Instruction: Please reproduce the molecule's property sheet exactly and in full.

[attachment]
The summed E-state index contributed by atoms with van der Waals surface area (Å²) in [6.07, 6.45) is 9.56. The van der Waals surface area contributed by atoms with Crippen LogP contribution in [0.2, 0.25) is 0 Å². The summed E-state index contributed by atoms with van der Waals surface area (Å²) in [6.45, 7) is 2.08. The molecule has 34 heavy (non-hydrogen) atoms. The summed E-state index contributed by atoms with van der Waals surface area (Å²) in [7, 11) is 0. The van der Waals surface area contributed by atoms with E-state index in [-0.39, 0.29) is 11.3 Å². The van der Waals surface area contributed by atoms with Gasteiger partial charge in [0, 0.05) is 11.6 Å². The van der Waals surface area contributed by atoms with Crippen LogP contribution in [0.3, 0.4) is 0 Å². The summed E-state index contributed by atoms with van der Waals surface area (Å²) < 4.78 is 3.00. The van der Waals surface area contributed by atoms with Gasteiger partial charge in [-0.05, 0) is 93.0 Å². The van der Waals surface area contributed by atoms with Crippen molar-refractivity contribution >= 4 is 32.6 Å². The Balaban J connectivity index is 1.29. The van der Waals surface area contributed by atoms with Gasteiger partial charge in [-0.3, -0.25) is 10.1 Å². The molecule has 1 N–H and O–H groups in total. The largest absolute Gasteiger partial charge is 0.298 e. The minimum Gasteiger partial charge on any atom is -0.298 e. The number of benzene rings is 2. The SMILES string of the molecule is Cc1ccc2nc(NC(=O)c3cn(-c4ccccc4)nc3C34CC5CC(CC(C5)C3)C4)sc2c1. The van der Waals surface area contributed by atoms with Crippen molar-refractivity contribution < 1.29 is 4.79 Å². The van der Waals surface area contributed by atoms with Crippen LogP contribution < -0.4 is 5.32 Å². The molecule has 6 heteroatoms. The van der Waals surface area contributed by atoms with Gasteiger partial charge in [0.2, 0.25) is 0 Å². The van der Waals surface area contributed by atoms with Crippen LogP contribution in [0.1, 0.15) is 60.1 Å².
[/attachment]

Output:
The summed E-state index contributed by atoms with van der Waals surface area (Å²) in [6.07, 6.45) is 9.56. The van der Waals surface area contributed by atoms with Crippen LogP contribution in [0.2, 0.25) is 0 Å². The summed E-state index contributed by atoms with van der Waals surface area (Å²) in [6.45, 7) is 2.08. The molecule has 34 heavy (non-hydrogen) atoms. The summed E-state index contributed by atoms with van der Waals surface area (Å²) in [7, 11) is 0. The van der Waals surface area contributed by atoms with E-state index in [-0.39, 0.29) is 11.3 Å². The van der Waals surface area contributed by atoms with Gasteiger partial charge in [0, 0.05) is 11.6 Å². The van der Waals surface area contributed by atoms with Crippen LogP contribution in [0.3, 0.4) is 0 Å². The summed E-state index contributed by atoms with van der Waals surface area (Å²) < 4.78 is 3.00. The van der Waals surface area contributed by atoms with Gasteiger partial charge in [-0.05, 0) is 93.0 Å². The van der Waals surface area contributed by atoms with Crippen molar-refractivity contribution >= 4 is 32.6 Å². The Balaban J connectivity index is 1.29. The van der Waals surface area contributed by atoms with Gasteiger partial charge in [-0.3, -0.25) is 10.1 Å². The molecule has 1 N–H and O–H groups in total. The largest absolute Gasteiger partial charge is 0.298 e. The minimum Gasteiger partial charge on any atom is -0.298 e. The number of benzene rings is 2. The SMILES string of the molecule is Cc1ccc2nc(NC(=O)c3cn(-c4ccccc4)nc3C34CC5CC(CC(C5)C3)C4)sc2c1. The van der Waals surface area contributed by atoms with Crippen molar-refractivity contribution < 1.29 is 4.79 Å². The van der Waals surface area contributed by atoms with Crippen LogP contribution < -0.4 is 5.32 Å². The molecule has 6 heteroatoms. The van der Waals surface area contributed by atoms with Gasteiger partial charge in [0.2, 0.25) is 0 Å². The van der Waals surface area contributed by atoms with Crippen LogP contribution in [0.1, 0.15) is 60.1 Å².